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I Just Had a Tooth Removed and My Dentist is Suggesting “Socket Preservation.” Should I Do It?

There are quite a few reasons why you may want to seriously consider socket preservation. The main reason, however, is a process called resorption.

After our body loses a tooth, whether it is through unnatural damage (like tooth removal) or natural causes (like decay), the bone that surrounds the tooth begins a quick practice known as resorption. Resorption occurs because the body believes it no longer needs surrounding bony material after the loss of the bone itself (in this case, the tooth). Therefore, the body recovers this bony material into the body for other uses, mostly by disintegrating the seemingly useless material at a cellular level before dispersing is elsewhere throughout the body. Think of it as a sort of in-house recycling system.

Your dentist may suggest socket preservation to prevent resorption, along with the myriad of further complications that could end up accompanying it.

What Is Socket Preservation?

“Socket preservation” is a dental term for what is usually called a “bone graft” in clinical medicine. Like other categories of bone grafts, socket preservation is an effective stopgap procedure for filling in a hole where a tooth used to reside. This is done so that the area can heal in preparation for later treatment, or just heal generally. If the bone graft is not performed, the patient risks the (above) process of resorption. Resorption is known to weaken nearby teeth and render future implants and other methods of prosthetics dysfunctional, if not completely un-functional.

Aside from the medical consequences of bone loss and resorption, what might also worry you is the fact that the height of our tooth bones determines our facial features. A loss of that height as a result of an unpreserved socket can actually alter one’s appearance dramatically.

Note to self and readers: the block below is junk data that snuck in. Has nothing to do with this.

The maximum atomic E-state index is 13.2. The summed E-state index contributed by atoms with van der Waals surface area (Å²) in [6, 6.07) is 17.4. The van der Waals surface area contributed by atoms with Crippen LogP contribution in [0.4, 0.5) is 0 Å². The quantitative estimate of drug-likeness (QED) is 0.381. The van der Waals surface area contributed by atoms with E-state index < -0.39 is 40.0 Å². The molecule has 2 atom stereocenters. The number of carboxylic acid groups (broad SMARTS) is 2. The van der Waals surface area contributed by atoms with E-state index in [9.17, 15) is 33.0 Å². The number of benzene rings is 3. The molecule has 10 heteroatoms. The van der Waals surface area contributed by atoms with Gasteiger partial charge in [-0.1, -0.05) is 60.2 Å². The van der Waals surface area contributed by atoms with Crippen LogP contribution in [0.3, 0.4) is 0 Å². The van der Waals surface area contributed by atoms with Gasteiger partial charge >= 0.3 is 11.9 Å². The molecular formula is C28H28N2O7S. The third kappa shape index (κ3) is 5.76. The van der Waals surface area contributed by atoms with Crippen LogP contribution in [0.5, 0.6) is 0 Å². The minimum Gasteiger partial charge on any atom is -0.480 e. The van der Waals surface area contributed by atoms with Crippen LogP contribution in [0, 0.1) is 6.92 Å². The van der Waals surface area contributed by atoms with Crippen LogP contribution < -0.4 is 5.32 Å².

Because of this, many dentists prefer to proactively inhibit resorption and bone loss by using a bone graft, known here as the process of socket preservation.

What Else Should I Know?

There is great variety to the procedure involved in bone grafts and especially in socket preservation. The procedure may be contingent on factors like your dentist, your budget, the type of extraction performed, your total health, your oral health, and the type of material to be used in the bone graft itself.

For example, there are four different types of bone graft that can be utilized at the time of surgery. They are:

Autograft: Bone harvested from patient’s own body
Xenograft: Bone grafts or collagen from bovine or porcine origin
Allograft: Block bone graft from a cadaver
Alloplast: Synthetic biomaterials such as PLGA, hydroxyapatite, tricalcium phosphate, bioglass – ceramics, etc.

In most cases, the bone graft is a surgical procedure where one of the above materials is layered and inserted into the socket where the recently extracted tooth used to exist. This completed procedure is, effectively, socket preservation.

In summation, it is wise to consider the procedure of socket preservation if recommended. Safeguarding of your mouth, specifically its socket and bony ridge, is critical to future dental work, and to your overall health and even appearance. The benefits of socket preservation are many – not the least among them the overall sustainable health of the other teeth in your mouth.

Contact Champagne Smiles

Dr. Richard Champagne along with his in-house team of dental professionals together have over 35 years of experience in implant dentistry. To find out if you’re a candidate for bone grafting after tooth extraction, contact Champagne Smiles today to schedule your appointment.





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